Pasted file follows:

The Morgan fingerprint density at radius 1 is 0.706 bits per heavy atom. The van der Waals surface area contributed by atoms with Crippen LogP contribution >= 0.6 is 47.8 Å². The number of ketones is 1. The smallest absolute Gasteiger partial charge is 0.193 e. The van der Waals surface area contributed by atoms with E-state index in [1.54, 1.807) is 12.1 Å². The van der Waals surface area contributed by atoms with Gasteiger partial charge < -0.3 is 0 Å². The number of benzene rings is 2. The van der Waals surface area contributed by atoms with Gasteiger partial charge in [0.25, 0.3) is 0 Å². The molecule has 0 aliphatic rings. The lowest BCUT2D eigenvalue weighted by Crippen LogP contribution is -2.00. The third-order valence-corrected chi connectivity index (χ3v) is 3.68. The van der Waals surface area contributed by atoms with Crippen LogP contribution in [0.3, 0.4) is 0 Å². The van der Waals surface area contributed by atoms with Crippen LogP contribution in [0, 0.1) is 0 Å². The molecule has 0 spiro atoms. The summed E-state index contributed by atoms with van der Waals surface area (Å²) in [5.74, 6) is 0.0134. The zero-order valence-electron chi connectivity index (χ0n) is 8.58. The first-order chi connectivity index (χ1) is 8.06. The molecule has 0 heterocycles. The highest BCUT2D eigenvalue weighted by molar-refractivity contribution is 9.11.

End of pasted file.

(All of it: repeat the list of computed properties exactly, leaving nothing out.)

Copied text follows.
The Morgan fingerprint density at radius 1 is 0.706 bits per heavy atom. The van der Waals surface area contributed by atoms with Crippen LogP contribution >= 0.6 is 47.8 Å². The number of ketones is 1. The smallest absolute Gasteiger partial charge is 0.193 e. The van der Waals surface area contributed by atoms with E-state index in [1.54, 1.807) is 12.1 Å². The van der Waals surface area contributed by atoms with Gasteiger partial charge < -0.3 is 0 Å². The number of benzene rings is 2. The van der Waals surface area contributed by atoms with Gasteiger partial charge in [0.25, 0.3) is 0 Å². The molecule has 0 aliphatic rings. The lowest BCUT2D eigenvalue weighted by Crippen LogP contribution is -2.00. The third-order valence-corrected chi connectivity index (χ3v) is 3.68. The van der Waals surface area contributed by atoms with Crippen LogP contribution in [0.3, 0.4) is 0 Å². The van der Waals surface area contributed by atoms with Crippen LogP contribution in [0, 0.1) is 0 Å². The molecule has 0 spiro atoms. The summed E-state index contributed by atoms with van der Waals surface area (Å²) in [5.74, 6) is 0.0134. The zero-order valence-electron chi connectivity index (χ0n) is 8.58. The first-order chi connectivity index (χ1) is 8.06. The molecule has 0 heterocycles. The highest BCUT2D eigenvalue weighted by molar-refractivity contribution is 9.11.